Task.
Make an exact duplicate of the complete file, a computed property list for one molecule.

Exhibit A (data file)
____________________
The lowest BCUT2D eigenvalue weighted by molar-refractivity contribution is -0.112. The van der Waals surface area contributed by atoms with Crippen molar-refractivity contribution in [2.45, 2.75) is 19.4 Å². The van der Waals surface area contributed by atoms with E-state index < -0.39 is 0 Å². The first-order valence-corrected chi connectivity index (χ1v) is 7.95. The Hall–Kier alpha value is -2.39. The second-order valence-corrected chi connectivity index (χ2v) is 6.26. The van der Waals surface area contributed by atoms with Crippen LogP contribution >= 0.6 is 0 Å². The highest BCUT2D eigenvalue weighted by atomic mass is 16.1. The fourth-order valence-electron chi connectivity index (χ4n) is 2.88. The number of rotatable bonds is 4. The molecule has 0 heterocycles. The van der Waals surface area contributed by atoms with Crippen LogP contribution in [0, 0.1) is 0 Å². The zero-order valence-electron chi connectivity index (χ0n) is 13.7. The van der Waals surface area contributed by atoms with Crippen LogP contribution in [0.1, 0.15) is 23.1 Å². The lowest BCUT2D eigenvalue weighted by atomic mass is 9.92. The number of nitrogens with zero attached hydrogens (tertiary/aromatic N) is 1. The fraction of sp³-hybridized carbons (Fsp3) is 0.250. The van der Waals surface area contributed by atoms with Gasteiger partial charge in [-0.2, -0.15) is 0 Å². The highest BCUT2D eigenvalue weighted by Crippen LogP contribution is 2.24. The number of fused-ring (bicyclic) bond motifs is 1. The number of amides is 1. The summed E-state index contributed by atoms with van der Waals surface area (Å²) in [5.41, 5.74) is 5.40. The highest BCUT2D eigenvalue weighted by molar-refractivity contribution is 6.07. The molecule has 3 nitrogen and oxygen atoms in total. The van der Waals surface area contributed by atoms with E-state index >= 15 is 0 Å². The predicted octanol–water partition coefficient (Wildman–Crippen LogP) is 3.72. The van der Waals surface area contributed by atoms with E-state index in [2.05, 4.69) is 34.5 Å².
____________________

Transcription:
The lowest BCUT2D eigenvalue weighted by molar-refractivity contribution is -0.112. The van der Waals surface area contributed by atoms with Crippen molar-refractivity contribution in [2.45, 2.75) is 19.4 Å². The van der Waals surface area contributed by atoms with E-state index < -0.39 is 0 Å². The first-order valence-corrected chi connectivity index (χ1v) is 7.95. The Hall–Kier alpha value is -2.39. The second-order valence-corrected chi connectivity index (χ2v) is 6.26. The van der Waals surface area contributed by atoms with Crippen LogP contribution >= 0.6 is 0 Å². The highest BCUT2D eigenvalue weighted by atomic mass is 16.1. The fourth-order valence-electron chi connectivity index (χ4n) is 2.88. The number of rotatable bonds is 4. The molecule has 0 heterocycles. The van der Waals surface area contributed by atoms with Crippen LogP contribution in [0, 0.1) is 0 Å². The zero-order valence-electron chi connectivity index (χ0n) is 13.7. The van der Waals surface area contributed by atoms with Crippen LogP contribution in [0.1, 0.15) is 23.1 Å². The lowest BCUT2D eigenvalue weighted by atomic mass is 9.92. The number of nitrogens with zero attached hydrogens (tertiary/aromatic N) is 1. The fraction of sp³-hybridized carbons (Fsp3) is 0.250. The van der Waals surface area contributed by atoms with Gasteiger partial charge in [-0.2, -0.15) is 0 Å². The highest BCUT2D eigenvalue weighted by Crippen LogP contribution is 2.24. The number of fused-ring (bicyclic) bond motifs is 1. The number of amides is 1. The summed E-state index contributed by atoms with van der Waals surface area (Å²) in [5.41, 5.74) is 5.40. The highest BCUT2D eigenvalue weighted by molar-refractivity contribution is 6.07. The molecule has 3 nitrogen and oxygen atoms in total. The van der Waals surface area contributed by atoms with E-state index >= 15 is 0 Å². The predicted octanol–water partition coefficient (Wildman–Crippen LogP) is 3.72. The van der Waals surface area contributed by atoms with E-state index in [2.05, 4.69) is 34.5 Å².